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Settlement outcomes highlights report: Summary findings from IRCC’s first settlement outcomes report 2021
The Settlement Outcomes Highlights Report is the first of its kind, providing high-level research and findings on the settlement outcomes of newcomers to Canada. The Highlights Report provides a summary, including key findings, from a larger and more detailed Settlement Outcomes Report, which will be made available at a later date. Both of these documents will serve as baseline documents on newcomer settlement outcomes against which comparisons can be made in future years. The Highlights Report is a compilation of existing data and research that provides evidence on newcomer settlement outcomes that support integration within Canada, for both clients of Immigration, Refugees and Citizenship Canada (IRCC)’s Settlement Program and non-clients.
How does this research apply to my work?
By better understanding settlement outcomes, we can review the settlement and integration programming provided by IRCC’s Settlement Program to ensure that it is as effective and efficient as possible, and that it meets the needs of newcomers and the communities in which they settle. As a country, we can also examine the systemic barriers and factors that affect newcomer outcomes, and work to address those economic and social gaps that many newcomers experience as women, as racialized people, as people who identify as lesbian, gay, bisexual, transgender, queer, or two-spirited (LGBTQ2).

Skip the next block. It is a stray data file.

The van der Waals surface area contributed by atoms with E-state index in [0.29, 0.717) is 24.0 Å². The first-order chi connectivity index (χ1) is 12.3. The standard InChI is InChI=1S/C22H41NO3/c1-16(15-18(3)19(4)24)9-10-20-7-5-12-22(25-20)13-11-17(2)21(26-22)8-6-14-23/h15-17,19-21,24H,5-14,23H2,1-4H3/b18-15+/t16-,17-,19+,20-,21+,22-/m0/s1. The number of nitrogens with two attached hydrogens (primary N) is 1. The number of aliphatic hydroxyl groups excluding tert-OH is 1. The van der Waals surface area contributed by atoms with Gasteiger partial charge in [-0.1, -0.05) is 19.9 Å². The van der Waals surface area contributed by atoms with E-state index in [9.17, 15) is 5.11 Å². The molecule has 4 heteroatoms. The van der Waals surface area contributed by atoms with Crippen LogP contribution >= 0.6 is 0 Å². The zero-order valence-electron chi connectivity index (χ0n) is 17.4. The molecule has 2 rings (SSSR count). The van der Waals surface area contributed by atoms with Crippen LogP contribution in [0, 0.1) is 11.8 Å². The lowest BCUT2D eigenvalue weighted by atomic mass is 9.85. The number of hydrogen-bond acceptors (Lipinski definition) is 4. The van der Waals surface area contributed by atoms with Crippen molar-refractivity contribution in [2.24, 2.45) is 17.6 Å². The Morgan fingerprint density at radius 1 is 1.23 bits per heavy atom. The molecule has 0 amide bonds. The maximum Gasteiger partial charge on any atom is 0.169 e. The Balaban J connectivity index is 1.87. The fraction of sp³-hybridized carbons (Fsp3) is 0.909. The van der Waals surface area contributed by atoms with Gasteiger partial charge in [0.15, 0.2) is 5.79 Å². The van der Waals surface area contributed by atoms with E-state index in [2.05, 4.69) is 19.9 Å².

What should I take away from this research?
This article highlights key themes on settlement outcomes, including:
- the “starting line” is different for each newcomer
- specificity in programming may improve outcomes
- the people using the services are the people who need
- the first years are crucial
- timing is important
- support services are central to address barriers to success
- gender is a significant factor
What’s the next step?
The work done to produce the Settlement Outcomes Report has identified a number of gaps and barriers to newcomer outcomes that require further investigation. There is an opportunity to dive deeper into the data to answer some critical questions: How are Francophone newcomers doing in particular? Just how much do gender and race impact newcomer outcomes? What are the differences in outcomes between those who settle in cities and those who settle in smaller centres, and what makes their outcomes different? Do newcomers who transition from temporary to permanent resident status do better than other newcomers? What services do they use after they become permanent residents?